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Jules Verne Tessera card

Alias: The Father of Science Fiction Edit

A 19th century French novelist, poet, and playwright who was originally brought up to follow his father's footsteps as a lawyer but quit the profession early on to pursue a career in literature. Possibly best known for his collaborative works with his publisher, Pierre-Jules Hetzel, Jules Verne is the author of such widely popular and researched literary classics as Journey to the Center of the Earth (1864), Twenty Thousand Leagues Under the Sea (1870), and Around the World in Eighty Days (1873). Known in Europe for his avant-garde and surrealist influences, other English-speaking countries consider his work more akin to children's books and fantastical genre-fiction due to extreme abridgement and misleading translations.

Verne is the second most-translated author in the world and has been since 1979, ranking between Agatha Christie and William Shakespeare. His nickname as the "Father of Science Fiction" was given by H. G. Wells and Hugo Gernsback.

Biography Edit

Born February 8, 1828 in Nantes France, Jules Gabriel Verne was brought up on Île Feydeau, a small artificial island on the Loire River within the town of Nantes. He was born to Pierre Verne, an attorney, and Sophie Allote de la Fuÿe, a woman from a family of navigators and shipowners.

In 1834, Verne was sent to a boarding school at 5 Place du Bouffay at the age of six. His teacher, a widow by the name of Mme Sambin, had lost her husband, a naval captain, who had disappeared some 30 years before. She often told the class that he would return one day like Robinson Crusoe. Two years later he went to a Catholic school, École Saint‑Stanislas, to suit his piously religious father's taste and where he excelled in recitation, geography, Greek, Latin, and singing. in 1842, he was made to attend a seminary, the Petit Séminaire de Saint-Donatien, which he wrote of disparagingly. From 1844 to 1846, Verne was enrolled at the Lycée Royal studying rhetoric and philosophy, taking the baccalauréat at Rennes and receiving the grade "Fairly good." By 1847 at age 19, Verne began to seriously write long works before being sent to law school in Paris. He diligently pursued his studies and graduated in 1851 despite his frequent visits to literary salons and writing prolifically.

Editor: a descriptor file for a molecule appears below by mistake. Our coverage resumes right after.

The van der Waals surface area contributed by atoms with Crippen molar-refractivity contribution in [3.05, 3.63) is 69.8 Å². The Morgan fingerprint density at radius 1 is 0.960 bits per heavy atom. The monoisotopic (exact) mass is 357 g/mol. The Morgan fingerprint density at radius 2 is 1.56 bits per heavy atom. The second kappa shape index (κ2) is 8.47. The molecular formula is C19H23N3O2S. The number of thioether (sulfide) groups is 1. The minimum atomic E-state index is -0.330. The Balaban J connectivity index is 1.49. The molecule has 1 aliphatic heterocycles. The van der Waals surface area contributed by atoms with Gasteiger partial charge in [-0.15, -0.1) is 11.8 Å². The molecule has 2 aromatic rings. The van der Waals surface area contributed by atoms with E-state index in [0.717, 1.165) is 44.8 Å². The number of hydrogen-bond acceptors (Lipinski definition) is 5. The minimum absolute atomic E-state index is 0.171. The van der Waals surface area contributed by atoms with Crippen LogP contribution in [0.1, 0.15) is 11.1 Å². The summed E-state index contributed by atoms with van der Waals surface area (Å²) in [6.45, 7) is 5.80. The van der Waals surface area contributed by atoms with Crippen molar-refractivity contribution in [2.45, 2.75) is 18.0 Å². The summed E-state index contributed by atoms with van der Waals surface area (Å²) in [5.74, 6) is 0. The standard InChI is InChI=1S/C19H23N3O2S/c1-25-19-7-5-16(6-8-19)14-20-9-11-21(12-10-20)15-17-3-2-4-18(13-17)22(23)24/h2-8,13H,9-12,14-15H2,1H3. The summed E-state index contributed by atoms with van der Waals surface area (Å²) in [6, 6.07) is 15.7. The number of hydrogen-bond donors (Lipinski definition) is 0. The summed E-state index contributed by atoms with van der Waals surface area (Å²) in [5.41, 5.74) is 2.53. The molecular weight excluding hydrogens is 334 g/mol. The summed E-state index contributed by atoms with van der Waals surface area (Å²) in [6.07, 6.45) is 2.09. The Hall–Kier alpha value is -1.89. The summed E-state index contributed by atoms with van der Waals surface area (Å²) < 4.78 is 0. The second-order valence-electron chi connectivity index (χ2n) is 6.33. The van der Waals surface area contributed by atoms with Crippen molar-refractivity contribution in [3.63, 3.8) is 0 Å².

In May of 1856, Verne traveled to a friend's wedding and met the bride's sister, Honorine de Viane Morel, a widow with two young children. He took a job with her brother working with a brokerage to earn a stable income and began courting her before marrying in January 1857.

A few years later his literary career finally took off, and with a newly steady income from his novels, Verne bought a small ship, the Saint-Michel, in 1867 and used it to sail around Europe. In 1870, Verne was awarded the title of Chevalier de la Legion d'honneur, the highest French order of merit for military and civil merits, which he was given for his eminent merits throughout his career, having qualified for his flawless performance at his trade, being creative, zealous, and contributing to the growth and well-being of others. In 1888, Verne entered politics and was elected town councilor of Amiens, serving for fifteen years. In 1892, he was promoted from a Chevalier to an Officier.

Literary Career Edit

In June 1850 a stage comedy play, a joint production with Alexandre Dumas, opened at the Théâtre Historique. By 1851, Verne had met the editor-in-chief of the magazine Musée des familles, who wished to ensure that an educational component would be made accessible to large audiences with straightforward prose and engaging fictional stories. While writing for the magazine, Verne became inspired to write a new kind of novel, the Roman de la Science, or novel of science.

Hetzel front cover

In 1862, Verne finally met the publisher Pierre-Jules Hetzel and submitted his first science adventure novel, Five Weeks in a Balloon, which was published in January the following year. Hetzel contracted Verne to publish in a long-planned family magazine which would combine entertaining fiction with scientific education. Verne's works were made to form the Voyages extraordinaires series, with the aim "to outline all the geographical, geological, physical, and astronomical knowledge amassed by modern science and to recount, in an entertaining and picturesque format that is his own, the history of the universe." Verne wrote at least two volumes worth of text every year.

Following the death of Hetzel and his mother and being shot by his mentally ill nephew and ravaged by diabetes, colitis, and a permanent limp, Verne's works became steadily darker. He died in his home in Amiens France March 24, 1905, and his son, Michel, oversaw the publication of the rest of his works after his death.

Contribution to the Tessera Edit

With his extensive research on submarine technology, underwater travel, and geography Jules Verne was eager to volunteer in the design of the submarine (in fact, he pushed for its use despite other members doubting its efficiency in lieu of other less costly and low-maintenance options) that takes Tessera members to Horsley Towers in level 4. His auteur's sense of suspense also required that torpedos be equipped to use against the sharks whose territory we traverse, arguing that a sea-battle would keep members engaged in the journey and from falling prey to listless boredom under the influence of S.

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